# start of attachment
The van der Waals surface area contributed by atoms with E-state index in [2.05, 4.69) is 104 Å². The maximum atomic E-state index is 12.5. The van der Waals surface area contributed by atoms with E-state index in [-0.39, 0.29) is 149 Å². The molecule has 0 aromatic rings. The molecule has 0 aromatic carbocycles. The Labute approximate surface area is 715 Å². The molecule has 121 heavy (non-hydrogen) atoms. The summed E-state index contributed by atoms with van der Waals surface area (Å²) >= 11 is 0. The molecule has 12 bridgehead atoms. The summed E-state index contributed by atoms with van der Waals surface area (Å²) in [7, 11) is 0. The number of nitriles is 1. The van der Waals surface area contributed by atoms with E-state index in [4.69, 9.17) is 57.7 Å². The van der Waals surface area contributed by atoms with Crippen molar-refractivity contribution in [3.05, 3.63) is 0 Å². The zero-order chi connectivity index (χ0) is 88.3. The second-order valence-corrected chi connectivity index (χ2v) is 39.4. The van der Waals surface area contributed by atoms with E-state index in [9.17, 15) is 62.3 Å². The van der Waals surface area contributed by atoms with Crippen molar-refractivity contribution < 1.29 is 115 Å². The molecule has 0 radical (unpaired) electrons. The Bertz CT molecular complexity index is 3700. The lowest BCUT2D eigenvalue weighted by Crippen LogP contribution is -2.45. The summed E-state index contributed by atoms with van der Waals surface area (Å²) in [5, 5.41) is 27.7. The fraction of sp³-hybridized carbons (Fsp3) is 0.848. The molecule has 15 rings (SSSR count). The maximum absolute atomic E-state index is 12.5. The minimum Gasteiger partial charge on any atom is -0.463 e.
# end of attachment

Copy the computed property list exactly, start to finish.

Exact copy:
The van der Waals surface area contributed by atoms with E-state index in [2.05, 4.69) is 104 Å². The maximum atomic E-state index is 12.5. The van der Waals surface area contributed by atoms with E-state index in [-0.39, 0.29) is 149 Å². The molecule has 0 aromatic rings. The molecule has 0 aromatic carbocycles. The Labute approximate surface area is 715 Å². The molecule has 121 heavy (non-hydrogen) atoms. The summed E-state index contributed by atoms with van der Waals surface area (Å²) >= 11 is 0. The molecule has 12 bridgehead atoms. The summed E-state index contributed by atoms with van der Waals surface area (Å²) in [7, 11) is 0. The number of nitriles is 1. The van der Waals surface area contributed by atoms with E-state index in [4.69, 9.17) is 57.7 Å². The van der Waals surface area contributed by atoms with Crippen molar-refractivity contribution in [3.05, 3.63) is 0 Å². The zero-order chi connectivity index (χ0) is 88.3. The second-order valence-corrected chi connectivity index (χ2v) is 39.4. The van der Waals surface area contributed by atoms with E-state index in [9.17, 15) is 62.3 Å². The van der Waals surface area contributed by atoms with Crippen molar-refractivity contribution < 1.29 is 115 Å². The molecule has 0 radical (unpaired) electrons. The Bertz CT molecular complexity index is 3700. The lowest BCUT2D eigenvalue weighted by Crippen LogP contribution is -2.45. The summed E-state index contributed by atoms with van der Waals surface area (Å²) in [5, 5.41) is 27.7. The fraction of sp³-hybridized carbons (Fsp3) is 0.848. The molecule has 15 rings (SSSR count). The maximum absolute atomic E-state index is 12.5. The minimum Gasteiger partial charge on any atom is -0.463 e.